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Monday, March 20, 2023
UNITED NATIONS, Dec 1 2011 (IPS) - The United Nations Thursday reaffirmed a lingering fear haunting Western capitals: the world economy is teetering on the brink of another major downturn and heading towards a global economic recession.
In its 40-page biannual report titled “World Economic Situation and Prospects 2012” released Thursday, the United Nations painted a rather gloomy picture.
The European Union (EU) and the United States form the world’s two largest economies and they are “deeply intertwined”.
“Their problems could easily feed into each other and spread into another global recession,” the report warned.
The most pressing challenges, according to the report, are the continued job crisis and the declining prospects for economic growth, especially in the developed countries.
Among the major developing countries, growth in China and India is expected to remain “robust”. However, gross domestic product (GDP) in China slowed, from 10.3 percent in 2010 to 9.3 percent in 2011, and is projected to decline further to below 9.0 percent in 2012-2013.
India’s economy is expected to expand between 7.7 percent and 7.9 percent in 2012-2013, down from 8.5 percent in 2010.
Still, developing countries, which had rebounded strongly from the global recession of 2009, “would be hit through trade and financial channels”.
Asked how the eurozone crisis will impact developing nations, Rob Vos, director of development and policy analysis at the U.N. Department of Economic and Social Affairs (DESA), told IPS: “The eurozone crisis is both cause and effect of the economic slowdown in Europe.”
Because of the crisis, he pointed out, fiscal deficits have widened and this has pushed up public debt ratios.
The fiscal austerity measures in response to sovereign debt stress in a context of persistent high unemployment and a clogged banking sector is slowing the European economies and exacerbating sovereign debt stress, he noted.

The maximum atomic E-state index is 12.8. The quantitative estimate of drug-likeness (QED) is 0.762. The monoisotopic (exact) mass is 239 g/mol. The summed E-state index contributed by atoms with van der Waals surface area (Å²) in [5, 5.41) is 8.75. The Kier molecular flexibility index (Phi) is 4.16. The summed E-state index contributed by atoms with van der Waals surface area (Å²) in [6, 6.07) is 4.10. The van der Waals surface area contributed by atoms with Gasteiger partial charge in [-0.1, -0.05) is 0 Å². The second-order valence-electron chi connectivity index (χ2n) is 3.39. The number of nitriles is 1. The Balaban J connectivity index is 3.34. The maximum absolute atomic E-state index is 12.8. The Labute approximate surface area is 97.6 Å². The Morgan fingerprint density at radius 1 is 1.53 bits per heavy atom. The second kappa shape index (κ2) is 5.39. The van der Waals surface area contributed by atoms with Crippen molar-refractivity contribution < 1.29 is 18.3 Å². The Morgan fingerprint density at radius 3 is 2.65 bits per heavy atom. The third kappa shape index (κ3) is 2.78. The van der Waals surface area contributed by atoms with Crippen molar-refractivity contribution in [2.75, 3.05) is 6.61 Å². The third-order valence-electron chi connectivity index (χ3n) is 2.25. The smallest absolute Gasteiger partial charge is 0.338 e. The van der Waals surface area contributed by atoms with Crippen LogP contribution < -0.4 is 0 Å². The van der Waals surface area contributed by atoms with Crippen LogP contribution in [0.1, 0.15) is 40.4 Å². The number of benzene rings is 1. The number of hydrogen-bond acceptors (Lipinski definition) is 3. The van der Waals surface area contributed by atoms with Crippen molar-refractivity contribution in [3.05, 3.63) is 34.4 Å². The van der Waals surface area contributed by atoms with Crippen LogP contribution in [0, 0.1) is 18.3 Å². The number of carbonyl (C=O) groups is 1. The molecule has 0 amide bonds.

And the rest of the world is affected through trade and financial channels. Weaker growth is slowing world trade and this is affecting exports of developing countries, Vos said.
Last month, manufacturing output of China declined for the first time since 2009.
Output growth in developing countries will reach 6.0 percent this year, which is already 1.5 percentage points less than in 2010, and it is expected to decelerate further in 2012, mainly as a result of the economic weakness in Europe and the United States.
The sovereign debt distress in Europe, as well as in the United States, has caused financial turmoil worldwide with gyrating stock markets and exchange rates, Vos said.
“It has exacerbated capital flow volatility, with a sudden withdrawal of large sums of portfolio flows in the third quarter of 2011 from many emerging and developing economies putting pressure on their exchange rates,” he said.
The financial uncertainty is also affecting commodity prices, which have come down from highs earlier in the year, but foremost showing greater volatility, he added.
This is complicating macroeconomic management in developing countries and is not conducive to long-term investment in their economic development. The risks for a further slowdown and even a global recession are high, said Vos.
Asked whether the spreading economic crisis will have a negative impact on development aid to the world’s poorer nations, Vos said official development assistance (ODA) was still increasing last year and despite greater fiscal austerity, total flows may still increase during 2011-2013.
“Some individual donor countries have already cut aid in their government budgets, however. In any case, aid delivery will continue to fall well short of commitments made,” he said.
Asked if the crisis will also impact on the voluntary contributions by European nations to U.N. agencies in 2012, he said some agencies have already felt cuts in voluntary contributions from several European donors.
“In some cases these are significant, but it is not yet clear what the overall picture will look like,” Vos added.
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